Upon arrival into Lukla we made our way around the runway to a restaurant where we ate breakfast and had a quick briefing from our expedition leader Tim Mosedale.
After going over the particulars of hygiene, trail safety and tea house etiquette, we put on our packs and started moving.
When heading into the Khumbu from Lukla, the trail descends so the highest point for the first 1.5 days was Lukla itself.
Below is a bit of traffic at Lukla airport once we had landed.
We made our way along the route following the Dhudh Kosi river through Ghat, over to Phakding and up to Monjo which would be our destination for the day. Hill Top Lodge was the name of the fine establishment and the place was great, especially when compared to my first night in the Khumbu last time. The rooms were on the first story therefore off the cool damp ground. We all slept well, had a hearty breakfast and continued to move further along the trail.
Straight after leaving our accommodation we came to the entrance of Sagarmatha National Park. There is a large archway with prayer wheels acting as the gateway to Everest and her surrounding peaks, immediately before a large rocky staircase which descends into the lush national park below.
Along the trail I could see lots of structures which were still damaged from the 2015 earthquake. Cracks through walls, entire buildings collapsed and damaged stupas. There were also positive signs, many of the damaged buildings I saw on my trek out in 2015 were now repaired and back up and running. There is recovery albeit slow.
Our next destination was Namche Bazar. On previous days we moved over some impressive suspension bridges which criss-cross the Dhudh Kosi river but the final bridge before heading up to Namche is by far the best. High up on the valley walls, span two suspension bridges, the top one being the newer which is now used by most. It makes for an amazing sight and an adrenaline pumping crossing with the white waters of the river rushing by far below. In the film Everest, they did a nice fly by past this bridge in the beginning.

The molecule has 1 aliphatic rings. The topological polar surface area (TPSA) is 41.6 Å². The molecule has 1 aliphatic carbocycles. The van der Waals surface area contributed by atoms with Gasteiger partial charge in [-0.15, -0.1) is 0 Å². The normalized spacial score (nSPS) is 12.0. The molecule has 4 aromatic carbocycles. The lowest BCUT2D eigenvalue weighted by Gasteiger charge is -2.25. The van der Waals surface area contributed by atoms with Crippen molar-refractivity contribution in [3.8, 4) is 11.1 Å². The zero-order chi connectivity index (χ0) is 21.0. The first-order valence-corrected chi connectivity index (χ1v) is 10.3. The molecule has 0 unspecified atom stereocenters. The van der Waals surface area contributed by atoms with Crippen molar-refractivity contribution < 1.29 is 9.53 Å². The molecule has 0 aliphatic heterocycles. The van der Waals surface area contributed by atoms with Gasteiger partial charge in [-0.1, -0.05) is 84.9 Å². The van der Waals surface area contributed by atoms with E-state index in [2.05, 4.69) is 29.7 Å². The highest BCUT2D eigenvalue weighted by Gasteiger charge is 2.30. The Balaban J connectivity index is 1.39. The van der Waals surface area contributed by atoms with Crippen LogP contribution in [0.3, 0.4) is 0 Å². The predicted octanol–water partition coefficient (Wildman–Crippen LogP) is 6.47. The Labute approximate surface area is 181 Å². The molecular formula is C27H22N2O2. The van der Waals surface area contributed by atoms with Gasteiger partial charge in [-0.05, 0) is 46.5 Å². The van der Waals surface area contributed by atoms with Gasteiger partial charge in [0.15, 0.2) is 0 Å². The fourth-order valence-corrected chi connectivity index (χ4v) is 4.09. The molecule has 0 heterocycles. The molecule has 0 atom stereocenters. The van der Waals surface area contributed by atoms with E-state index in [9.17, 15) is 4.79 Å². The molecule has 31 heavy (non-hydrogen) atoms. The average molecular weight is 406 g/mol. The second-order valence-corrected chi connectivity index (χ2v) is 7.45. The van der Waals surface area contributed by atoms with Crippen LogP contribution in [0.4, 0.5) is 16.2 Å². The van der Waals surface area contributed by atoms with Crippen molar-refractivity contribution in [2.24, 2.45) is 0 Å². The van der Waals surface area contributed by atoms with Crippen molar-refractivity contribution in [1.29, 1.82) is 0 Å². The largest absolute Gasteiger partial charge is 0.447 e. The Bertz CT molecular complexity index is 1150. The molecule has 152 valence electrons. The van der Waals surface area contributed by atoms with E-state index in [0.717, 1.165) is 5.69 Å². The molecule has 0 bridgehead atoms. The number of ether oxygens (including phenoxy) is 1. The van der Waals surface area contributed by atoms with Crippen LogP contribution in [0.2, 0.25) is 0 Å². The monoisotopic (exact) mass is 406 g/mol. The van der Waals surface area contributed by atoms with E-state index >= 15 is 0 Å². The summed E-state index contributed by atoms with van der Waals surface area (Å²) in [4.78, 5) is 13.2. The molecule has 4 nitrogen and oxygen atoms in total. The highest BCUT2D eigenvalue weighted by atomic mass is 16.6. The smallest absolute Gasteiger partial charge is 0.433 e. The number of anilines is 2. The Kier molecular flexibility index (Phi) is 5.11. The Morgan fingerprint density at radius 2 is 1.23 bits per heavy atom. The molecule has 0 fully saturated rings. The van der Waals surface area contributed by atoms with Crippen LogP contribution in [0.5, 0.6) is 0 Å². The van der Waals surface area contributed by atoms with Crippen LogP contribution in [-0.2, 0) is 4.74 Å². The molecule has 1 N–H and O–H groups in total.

Once over, we moved up a steep zigzagging section which finishes at a lookout where trekkers and climbers stop to catch a glimpse of Everest for the first time. I was in the exact same spot exactly two years ago. The steep section was a breeze this time round, I recall having a very tough time getting up there in 2015 when we jokingly named it ‘The Namche Headwall’. This year it was more like a casual forest stroll. I took the obligatory shots of Everest and once again was daunted by the thought that it was still 5 vertical kilometres above us!
Straight after the lookout we had to present our climbing permits at a Check point, after some ruffling of papers the curt clerk with a POLICE jacket on gave a nod and we were on our way.
Arriving into Namche brought a smile to my face, it is the last proper village on the way to Everest, has some great shops and brings back some good memories. Plus there are some great bakeries, one in particular is Everest Bakery which has free wi-fi, great coffee and amazing cheesecake. After eating lunch in a restaurant in town we went to the bakery to gorge ourselves on calorific cakes, fresh espressos and of course wi-fi!